OSLO – Nordic Semiconductor ASA announced the first members of a new family of 2.4 GHz RF chips that take a fresh approach to supporting multiple protocols. The nRF51 series separates protocol and application software stacks, letting developers write apps code on embedded ARM Cortex-M0 cores rather than require software frameworks specific to the chip vendor.
Nordic claims the approach will shorten time-to-market by easing the job of writing software. It also claims the components slash power consumption as much as 50 percent, provide a ten-fold boost in processing performance and a 9.5 dB increase in RF link budget compared to Nordic’s previous parts.
The use of the Cortex-M0 core is a big step up for Nordic which traditionally used 8051-compatible controllers, said Will Strauss, principal of market watcher Forward Concepts (Tempe, Ariz.).
The first two chips in the family are the nRF51822 supporting Bluetooth Low Energy or proprietary protocols and the nRF51422 for the ANT protocol. The hardware for the two chips is identical and includes 256 kilobytes flash and 16 kbytes RAM in a 6mm2 48-pin QFN package.
Nordic will deliver Bluetooth and ANT protocol stacks as a pre-compiled binary or pre-programmed on the devices. The software runs in an asynchronous and event driven manner and includes APIs to the application layer, the company said.
In addition, protocol stacks and application code have no link-time dependencies and can be compiled and updated separately, Nordic said. A custom two-region memory protection unit helps enforce the separation of protocol and apps code. The separation ensures any application layer bugs will not affect the protocol software, the company added.
The nRF51822 comes with a Bluetooth low energy stack including profiles, services, and example applications provided as a downloadable, royalty-free, pre-compiled binary. It requires less than 128 kilobytes of code space and 6 kilobytes of RAM.
The chip also comes with an updated version of Nordic’s Gazell protocol stack. The software is backward compatible with Gazell applications on its existing nRF24L chips and cuts power consumption by 30 percent.
The nRF51422 includes software implementing the ANT protocol stack, ANT+ profiles and example applications. It supports up to eight concurrent ANT channels and requires less than 32 kilobytes of code space and 2 kilobytes of RAM.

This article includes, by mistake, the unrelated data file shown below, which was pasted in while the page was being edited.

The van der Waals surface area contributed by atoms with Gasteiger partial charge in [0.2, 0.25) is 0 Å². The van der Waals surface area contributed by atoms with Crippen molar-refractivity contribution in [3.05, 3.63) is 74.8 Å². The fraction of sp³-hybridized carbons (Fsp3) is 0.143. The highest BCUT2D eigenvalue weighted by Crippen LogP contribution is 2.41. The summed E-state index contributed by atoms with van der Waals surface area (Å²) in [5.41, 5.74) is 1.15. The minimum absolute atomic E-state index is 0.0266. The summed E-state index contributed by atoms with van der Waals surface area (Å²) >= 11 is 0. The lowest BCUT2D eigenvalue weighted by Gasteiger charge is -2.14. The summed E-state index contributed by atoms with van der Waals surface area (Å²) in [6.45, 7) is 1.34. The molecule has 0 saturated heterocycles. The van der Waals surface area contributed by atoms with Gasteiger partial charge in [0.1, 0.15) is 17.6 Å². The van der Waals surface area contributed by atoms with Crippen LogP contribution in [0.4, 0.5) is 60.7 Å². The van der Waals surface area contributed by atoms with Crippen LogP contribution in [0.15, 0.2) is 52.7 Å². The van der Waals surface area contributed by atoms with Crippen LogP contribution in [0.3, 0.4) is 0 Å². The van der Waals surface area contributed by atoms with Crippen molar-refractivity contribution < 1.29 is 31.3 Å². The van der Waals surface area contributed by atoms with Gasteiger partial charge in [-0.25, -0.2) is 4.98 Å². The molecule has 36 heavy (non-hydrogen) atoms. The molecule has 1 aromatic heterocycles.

Nordic was early to adopt the ANT protocol which enables even lower power consumption levels than Bluetooth Low Energy, said Strauss.
The chips are aimed at a wide range of PC peripherals, connected TV remote controls, toys, automated controls and sports, fitness and health care sensors. They are compatible with Nordic's existing nRF24L series
The new series is in limited sampling now with general availability in early September. Volume production is expected before the end of the year.
Hi Rick, I was a bit quick to jump to conclusions, apparently they are not currently working on the IPv6 profile. It does seem to be quite a lot of interest for it out there, so I hope they get around to it soon ;)
It's all about perspective. Looking at the G2 solution the TX power @ 0dBm seems to be 120-135 mA. At 10.5 mA in TX the Nordic solution is an order of magnitude smaller ;)
I wouldn't be surprised if the average current is a hundred times smaller.
Personally I am excited about the improvements made by the WiFi module guys. WiFi offers much higher data rates and is currently more established than BT 4.0, but I think it's going to be a while until we will see coin cell powered WiFi nodes. As a rule of thumb anything over 20 mA is a no go for coin cells like the CR2032.
I can tell you that even the most optimized WiFi solutions use way more power, and cost way more, than BTLE. Nordic BTLE is a much better choice for low cost, coin cell powered sensors and peripherals, and with an IPv6 profile being worked on for BTLE you should be able to connect BTLE sensors to the internet fairly easily.
As for who is going to do this next I won't speculate ;)
Who will be next to merge BTLE and ARM cores in an SoC for this emerging Internet of Things market?
How will Nordic's parts and chose protocols vie with similar efforts from companies pushing Wi-Fi into lower power and cost markets?
The quick answer is that the M0 does everything much quicker than the 8051, while consuming about the same power in active mode (4-5mA at 16 MHz). This means it can stay more often in low power sleep modes, rather than having to run the MCU for a long time to do data processing. Added to that the code size is smaller with the M0 (I believe Arm claim about 30% compared to the 8051), because the 16/32 bit M0 instructions are more efficient than the 8/16/24 bit instructions used by the 8051.